Interview with Justin Forbes
- Hi! Tell us a bit about yourself; where do you live, and what do you do for your $dayjob?
- I am a developer on the Red Hat virtualization team living in the Dallas, TX area. My primary focus is on virtualization in Fedora.
- I know that "cloud" is a big buzzword these days. Can you give the readers a brief overview of what that term means?
- Cloud can mean many things depending on who you ask. I like to think of it as simplified computing. The cloud is a layer of abstraction that allows a lot more flexibility to meet applications needs. A cloud can be in your data center, spread out multiple across data centers, or in one of the public cloud spaces (such as EC2). Clouds can be public or private. The key is the ability to provide the resources that applications need, with much more flexibility than traditional infrastructure. It is not restricted in the same way that a piece of hardware sitting in your data center might be. In the end, the piece of hardware your application runs on is irrelevant, the cloud provides the resources that the app needs, and can best manage the load across physical hardware based on demand.
- Let's talk about the feature you've been working on - Fedora on EC2. Can you tell us what EC2 is?
- EC2 is Amazon's public cloud. Users can sign up and run virtualized instances within EC2 for a variety of applications. There are options to upload your own virtual image, or use one of the existing machine images (AMIs) as a basis. With EC2 you pay for the compute time that you need, and can shut down an instance when finished, without having to pay for idle resources.
- How does having Fedora on EC2 benefit the community? Who is this best suited for, and why?
- There are several reasons why Fedora users want to use EC2 as a computing platform, typically due to cost and flexibility. It is a great platform for development and test as well. Unfortunately the only real public Fedora images have not been updated since Fedora 8. By releasing Fedora 14 on EC2, we provide a recent and supported version of Fedora for others to use as-is, or as the basis for their own images. Since the official images are now being created and pushed by the Fedora Project instead of a third party, we can support them, and ensure that the currently supported Fedora releases are available on EC2.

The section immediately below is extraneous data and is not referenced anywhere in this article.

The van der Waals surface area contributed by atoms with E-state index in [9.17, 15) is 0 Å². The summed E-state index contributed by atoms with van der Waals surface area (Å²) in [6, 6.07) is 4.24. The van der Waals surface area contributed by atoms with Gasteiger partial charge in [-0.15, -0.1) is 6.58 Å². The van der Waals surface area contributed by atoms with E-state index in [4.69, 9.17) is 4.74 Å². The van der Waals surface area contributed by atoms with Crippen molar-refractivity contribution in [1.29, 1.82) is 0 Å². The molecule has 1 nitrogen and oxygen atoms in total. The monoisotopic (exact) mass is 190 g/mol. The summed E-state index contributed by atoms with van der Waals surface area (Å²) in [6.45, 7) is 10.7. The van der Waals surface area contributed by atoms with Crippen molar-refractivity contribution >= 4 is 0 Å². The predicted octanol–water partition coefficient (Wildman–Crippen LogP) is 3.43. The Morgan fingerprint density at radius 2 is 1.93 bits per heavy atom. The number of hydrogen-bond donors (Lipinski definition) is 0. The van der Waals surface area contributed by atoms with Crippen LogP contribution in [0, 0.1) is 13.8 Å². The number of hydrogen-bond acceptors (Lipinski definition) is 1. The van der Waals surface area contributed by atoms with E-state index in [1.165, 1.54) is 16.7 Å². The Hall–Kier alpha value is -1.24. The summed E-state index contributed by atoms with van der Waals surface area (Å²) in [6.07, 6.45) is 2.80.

- In addition to the many Fedora users we already have, I believe that EC2 can attract more users for Fedora. Having the ability to simply boot up a recent Fedora machine makes it very simple for people who have not used Fedora in the past to give it a try.
- When will Fedora 14 be available on EC2? How can people access it?
- Fedora 14 will be available on EC2 the same day it is available for download. The release is scheduled for November 2nd. Documentation will be available with pointers to the Fedora 14 machine images (AMIs) and they should be easy to find in the EC2 web interface as well.
- What about going forward? Can we expect to see more Fedora releases on EC2?
- We are just getting started. At this point, EC2 is just another release target for Fedora, and I expect all future releases will be available on EC2. For the Fedora 15 cycle we hope to get a few more infrastructure pieces in place to make it easier to customize and update your EC2 instances. Eventually we should make it easy for users to either grab our official images, or spin their own appliance images.
- I understand you are part of the Fedora Cloud SIG. Can you tell us a bit about this group?
- The Fedora Cloud Special Interest Group is a community group committed to advancing Fedora's cloud technologies. You can check out the Cloud SIG's wiki page at https://fedoraproject.org/wiki/Cloud_SIG to see what we're up to, and get information about our weekly meetings. There is also a mailing list that you can sign up for, at https://admin.fedoraproject.org/mailman/listinfo/cloud. In addition to the EC2 initiatives, the Cloud SIG is working on other features for future releases of Fedora, including integration of technologies like Deltacloud and OpenStack.